Friday, March 13, 2015


Winter is departing. Time to get back to the business of blogging. Do you realize we are hurtling through space at a speed of thousands of miles per hour? Imagine that measured in furlongs per fortnight.

I spend many a happy hour here, expanding my horizons, so to speak. Getting great ideas for parties.

Doomers take note: when the SHTF canned meats is all yer gonna have unless you shoot a squirrel or a gator or somethin'.

History of Spam
Hawaiians have a love affair with Spam - they eat it as a delicacy, adding it to soups and stews, treating it as a side dish for breakfast, and enjoying it as the main event for lunch and dinner. Residents of Hawaii consume more Spam than populations anywhere else in the world: More than four million cans every year, or an average twelve cans of Spam per person per year. In fact, Hawaii is so well associated with Spam that Hormel even introduced a limited edition "Hawaii" can in 2003.
The Hormel Company, in Austin, Minnesota, developed America's first canned ham in 1926. After the hams were cut, the company was left with thousands of pounds of nearly worthless pork shoulder. Jay C. Hormel, son of Hormel founder George A. Hormel, developed the ideas of using the pork shoulder in a new product called "Hormel Spiced Ham." Since the name was rather uninspiring, a contest for a new name was held at a New Year’s Eve party, with a $100 prize to the winner. The winning name was the name it goes by today - Spam. Kenneth Daigneau, an actor and the brother of a Hormel vice president Ralph Daigeau, won the contest.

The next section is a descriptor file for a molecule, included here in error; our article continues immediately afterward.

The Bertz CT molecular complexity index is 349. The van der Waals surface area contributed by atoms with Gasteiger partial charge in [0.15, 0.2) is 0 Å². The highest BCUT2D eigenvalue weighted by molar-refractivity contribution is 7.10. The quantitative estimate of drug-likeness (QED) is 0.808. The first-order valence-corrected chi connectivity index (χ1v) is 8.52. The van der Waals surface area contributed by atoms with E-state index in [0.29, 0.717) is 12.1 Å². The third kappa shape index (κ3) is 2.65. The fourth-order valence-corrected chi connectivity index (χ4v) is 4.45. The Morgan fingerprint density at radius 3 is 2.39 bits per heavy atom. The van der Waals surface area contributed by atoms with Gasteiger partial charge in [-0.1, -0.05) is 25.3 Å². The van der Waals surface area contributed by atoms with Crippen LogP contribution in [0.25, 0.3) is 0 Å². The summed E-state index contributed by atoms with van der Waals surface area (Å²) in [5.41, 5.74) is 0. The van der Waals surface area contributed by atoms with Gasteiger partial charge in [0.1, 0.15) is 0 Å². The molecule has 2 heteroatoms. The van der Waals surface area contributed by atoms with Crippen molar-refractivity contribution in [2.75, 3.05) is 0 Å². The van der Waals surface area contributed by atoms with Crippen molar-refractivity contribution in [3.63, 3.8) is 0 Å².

During World War II, sales of Spam soared. In part because it requires no refrigeration, Spam was perfect for the military and became a standard K-ration for U.S. soldiers. Military personnel introduced it in Hawaii and elsewhere.

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